Misunderstandings about the Trinity

From Jehovah Witness Neighbors

Some questions about the Trinity come from people who are outside of the Christian faith. Jehovah Witnesses, for instance, repudiate this doctrine. To them, it is nothing more than polytheism, an errant belief in multiple gods. To maintain a belief in one true God, they teach the Father as God, but Jesus the Son as an angel and the Holy Spirit as nothing more than a force that emanates from God to accomplish his will. By doing this, they reject the deity of the Son, and they also reject the deity and personality of the Spirit. Since the advent of the Watchtower magazine in 1882, Jehovah’s Witnesses have trained extensively to defend their faulty perspective with vigor.[2] Furthermore, their Bible (the New World Translation) features deliberate attempts to remove any allusion to Trinitarian doctrine such as the deity of Jesus Christ. For example, John 1:1 reads, “In the beginning was the Word, and the Word was with God, and the Word was God.”[3] The NWT alters the final phrase to say, “The Word was a god” [emphasis added], removing a direct reference to Jesus as God.[4] Furthermore, Colossians 1:16 reads, “By Him all things were created that are in heaven and that are on earth.” The NWT alters the final phrase to say, “By means of him all other things were created in the heavens and on the earth,” making allowance for their wrong belief that God created Jesus first, relegating Jesus to the status of a created being and not God. In both cases, the NWT rendering misrepresents the underlying Greek text.

From Muslim Neighbors

Muslims also adhere to a form of monotheism that considers the Trinity to be a form of polytheism. In fact, they consider belief in anything more than one God to be the greatest possible sin, which they call “ash-shirk.” It is interesting to note that some scholars interpret the central Muslim text, the Quran, as improperly identifying the Christian Trinity, rejecting an odd threesome that consists of God the Father, Mary the Mother, and Jesus the Son, thereby accusing orthodox Christianity of ascribing deity to Mary.[5] Still, others believe that the Quran directly renounces the Christian Trinity of Father, Son, and Spirit.[6] Whatever the case, Muslims clearly forbid calling any being God, apart from Allah.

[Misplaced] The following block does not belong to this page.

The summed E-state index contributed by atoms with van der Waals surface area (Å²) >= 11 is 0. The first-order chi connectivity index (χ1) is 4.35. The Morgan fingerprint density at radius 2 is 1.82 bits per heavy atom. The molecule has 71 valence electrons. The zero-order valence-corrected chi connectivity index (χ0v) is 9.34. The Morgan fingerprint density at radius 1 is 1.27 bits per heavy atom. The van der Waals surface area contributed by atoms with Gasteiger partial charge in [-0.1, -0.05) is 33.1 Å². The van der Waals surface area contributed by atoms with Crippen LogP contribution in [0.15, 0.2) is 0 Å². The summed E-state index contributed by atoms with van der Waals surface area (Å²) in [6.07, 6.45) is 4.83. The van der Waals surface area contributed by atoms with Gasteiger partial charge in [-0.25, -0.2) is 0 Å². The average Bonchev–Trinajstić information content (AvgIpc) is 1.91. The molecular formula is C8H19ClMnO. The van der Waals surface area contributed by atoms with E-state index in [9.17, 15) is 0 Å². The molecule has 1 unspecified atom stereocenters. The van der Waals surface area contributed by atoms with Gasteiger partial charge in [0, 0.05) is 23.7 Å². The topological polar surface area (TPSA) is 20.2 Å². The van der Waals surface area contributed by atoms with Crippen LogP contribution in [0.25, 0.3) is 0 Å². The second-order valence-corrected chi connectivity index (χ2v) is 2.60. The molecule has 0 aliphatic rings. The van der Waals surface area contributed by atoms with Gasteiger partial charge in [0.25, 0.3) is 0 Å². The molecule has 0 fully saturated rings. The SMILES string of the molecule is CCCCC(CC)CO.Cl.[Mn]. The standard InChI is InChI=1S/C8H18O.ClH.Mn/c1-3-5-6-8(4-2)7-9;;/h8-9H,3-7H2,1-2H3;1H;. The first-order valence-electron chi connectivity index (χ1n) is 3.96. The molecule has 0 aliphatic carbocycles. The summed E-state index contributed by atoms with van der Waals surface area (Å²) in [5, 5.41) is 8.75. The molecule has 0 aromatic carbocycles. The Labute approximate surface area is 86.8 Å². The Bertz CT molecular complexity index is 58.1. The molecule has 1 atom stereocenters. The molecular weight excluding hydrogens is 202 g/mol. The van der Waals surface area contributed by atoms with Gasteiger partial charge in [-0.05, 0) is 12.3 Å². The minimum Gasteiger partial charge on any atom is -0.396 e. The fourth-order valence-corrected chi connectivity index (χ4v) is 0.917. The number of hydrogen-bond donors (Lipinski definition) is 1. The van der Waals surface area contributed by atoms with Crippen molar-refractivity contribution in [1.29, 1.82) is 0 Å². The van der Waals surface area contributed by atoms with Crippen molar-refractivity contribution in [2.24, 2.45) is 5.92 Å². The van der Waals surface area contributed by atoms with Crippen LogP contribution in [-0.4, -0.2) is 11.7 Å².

From Pantheistic Religions

Other religions that are not monotheistic also misunderstand the Trinity. This includes various forms of pantheism, which is the belief that all things are God.[7] Buddhism, for instance, teaches a concept called trikaya, which it claims is a three-part reality that emanates from Buddha as Essence, Bliss, and Appearance. Hinduism teaches a concept called trimurti, which it describes as a threefold manifestation of the Absolute as emanator, destroyer, and preserver. Mary Baker Eddy, the founder of the Christian Science cult, teaches a threefold nature of God as Life, Truth, and Love, but does so while also calling the Christian Trinity a polytheistic tritheism.[8] Though these pantheistic examples convey three-in-one overtones, they differ from the biblical Trinity in significant ways. For instance, although they portray God as a singular, ultimate reality, they omit the plurality of three distinct persons within the Godhead, preferring abstract concepts and forces instead. Such an understanding is entirely foreign to the Christian Trinity.

2 replies
  1. Michael Dean Brackett
    Michael Dean Brackett says:

    Thank you so very much for your vast knowledge that helps me everyday. You are very blessed with intelligent skills to communicate. I’ve been having difficulty grasping the trinity analysis myself. It would seem the word trinity would be included in the bible. Although there’s definitely evidence in scripture to validate this claim. I’m willing to accept the anologies but the acceptance of using the words in combination as Holy Trinity by an organized church seems a bit too much.
    What is your view of the theory of there being three heavens?

  2. TOvermiller
    TOvermiller says:

    Michael, thank you for your feedback. I’m glad this study is a benefit to you. Regarding the word trinity, using this term as a simple and concise way to refer to truths taught in Scripture is entirely appropriate. We do not use the word trinity as a result of Roman Catholic influence, but as a matter of theological clarity. Regarding your question about whether Scripture teaches three heavens, yes, I do find this to be a biblical understanding. I recommend that you consider what Don Stewart says about this here. God bless you, Michael.

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